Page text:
|Ministry launches $6-m mental health awareness campaign
Friday, April 04, 2003
|WRIGHT... objective of the programme is to educate the country on good mental health, how to achieve it, how to manage disorders and how to deal with persons who do not enjoy good mental health.|
THE Ministry of Health on Wednesday launched a $6-million mental health promotion campaign to raise public awareness of the importance of maintaining good mental health and destigmatising mental illness.
The theme of the campaign is 'There is no good health without good mental health.'
"We believe very strongly that it is necessary... for the simple reason that this is a major problem in our society. It is estimated that over 500,000 persons or roughly 20 per cent of Jamaica's population are living with mental health disorders," said Dr Earl Wright, director of mental health and substance abuse in the Ministry of Health.
Wright, who was speaking at a function held at the Jamaica Pegasus Hotel in Kingston, said the campaign would take a multifaceted approach which would include the use of the electronic and print media, advertising, public meetings and discussions with opinion leaders.
By mid April the ministry should start running 40 three to four-minute skits as well as thirty-second public service announcements.
"Mental health is not just the absence of a mental disorder. It is a state of well-being in which the individual realises his or her own abilities, is able to cope with the normal stresses of life, can work productively and fruitfully and is able to make a contribution to his or her community," said Wright. "Mental health is the springboard for thinking, for communication skills, for learning, emotional growth, resilience and self esteem.
Persons who do not enjoy good mental health cannot perform at their best, be it at work, at school, in personal relationships or simply as members of society," he said. The objective of the programme, he added, was to educate the country on good mental health, how to achieve it, how to manage disorders and how to deal with persons who do not enjoy good mental health.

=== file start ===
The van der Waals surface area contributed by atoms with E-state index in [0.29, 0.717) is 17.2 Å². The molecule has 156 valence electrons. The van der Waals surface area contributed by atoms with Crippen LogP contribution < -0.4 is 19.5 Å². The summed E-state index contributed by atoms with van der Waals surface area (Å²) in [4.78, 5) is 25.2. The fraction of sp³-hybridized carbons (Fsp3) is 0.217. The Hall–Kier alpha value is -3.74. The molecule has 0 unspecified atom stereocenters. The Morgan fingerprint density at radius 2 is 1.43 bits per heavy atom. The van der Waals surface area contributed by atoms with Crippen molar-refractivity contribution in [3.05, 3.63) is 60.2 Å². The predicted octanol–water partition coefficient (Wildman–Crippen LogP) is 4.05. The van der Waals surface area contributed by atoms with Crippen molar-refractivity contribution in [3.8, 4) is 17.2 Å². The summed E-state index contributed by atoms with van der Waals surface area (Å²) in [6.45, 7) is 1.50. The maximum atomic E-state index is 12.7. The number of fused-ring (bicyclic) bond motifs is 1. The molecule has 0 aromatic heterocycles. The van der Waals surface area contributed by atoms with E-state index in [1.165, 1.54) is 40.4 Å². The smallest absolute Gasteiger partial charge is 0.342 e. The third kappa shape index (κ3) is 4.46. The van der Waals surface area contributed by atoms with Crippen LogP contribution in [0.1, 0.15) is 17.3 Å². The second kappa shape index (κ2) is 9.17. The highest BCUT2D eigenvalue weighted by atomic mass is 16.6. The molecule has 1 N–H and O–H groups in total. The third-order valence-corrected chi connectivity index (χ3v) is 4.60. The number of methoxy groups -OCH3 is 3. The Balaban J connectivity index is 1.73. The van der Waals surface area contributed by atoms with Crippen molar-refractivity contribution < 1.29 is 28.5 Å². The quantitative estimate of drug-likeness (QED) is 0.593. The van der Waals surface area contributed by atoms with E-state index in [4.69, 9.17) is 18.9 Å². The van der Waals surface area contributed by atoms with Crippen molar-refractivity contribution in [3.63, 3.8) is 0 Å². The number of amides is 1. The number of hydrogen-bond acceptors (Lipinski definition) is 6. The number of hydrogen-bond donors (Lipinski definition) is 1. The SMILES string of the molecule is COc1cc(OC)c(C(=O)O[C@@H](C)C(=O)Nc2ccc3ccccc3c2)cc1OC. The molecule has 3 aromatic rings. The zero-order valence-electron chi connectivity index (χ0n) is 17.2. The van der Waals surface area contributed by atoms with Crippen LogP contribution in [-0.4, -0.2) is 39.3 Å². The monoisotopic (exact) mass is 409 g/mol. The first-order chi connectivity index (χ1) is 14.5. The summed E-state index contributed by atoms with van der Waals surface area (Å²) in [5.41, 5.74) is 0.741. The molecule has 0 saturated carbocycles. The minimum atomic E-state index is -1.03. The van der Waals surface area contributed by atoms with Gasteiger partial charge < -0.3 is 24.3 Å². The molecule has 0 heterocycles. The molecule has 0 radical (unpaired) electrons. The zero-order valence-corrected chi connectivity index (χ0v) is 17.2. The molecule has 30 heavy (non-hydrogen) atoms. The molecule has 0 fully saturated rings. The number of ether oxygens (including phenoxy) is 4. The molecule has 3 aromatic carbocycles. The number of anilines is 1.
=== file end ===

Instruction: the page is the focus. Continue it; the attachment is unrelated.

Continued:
"Another objective is to reduce, if not eliminate the stigma attached to mental disorders in this country," he said. "We also want to reposition mental health in people's minds, to the point where everybody will understand that, at some point in their life, they will have a mental health problem that they will need to take care of."
At the same time Minister of Health John Junor said that the Emergency Crisis Intervention and Outreach Programme aimed at assisting families who are dealing with mental health problems, would be strengthened.
Five vehicles, he said, would be dispatched into the different health regions to boost the current services.
"We cannot deny that the experience of seeing a family member going through an acute episode of mental illness (going off the head as we say in Jamaica), can be one of the most frightening experiences for the family," he said. "Ongoing treatment for the difficult patient who is resistant to taking their medication, is also challenging for many families. These new vehicles are to be used for the assertive outreach programmes and should greatly enhance the service that can be provided at the community level for these patients and their families."
The ministry's initiative, Junor said, came against the background that estimates from the World Health Organisation project indicates that mental health and behavioral disorders represented five of the top leading disease burdens worldwide, for the age group 15-44 years old. Depression, he said, was one of the major mental health problems in Jamaica with over 186,800 persons suffering from the disease. Another 20,000 persons, he added, were suffering from psychosis.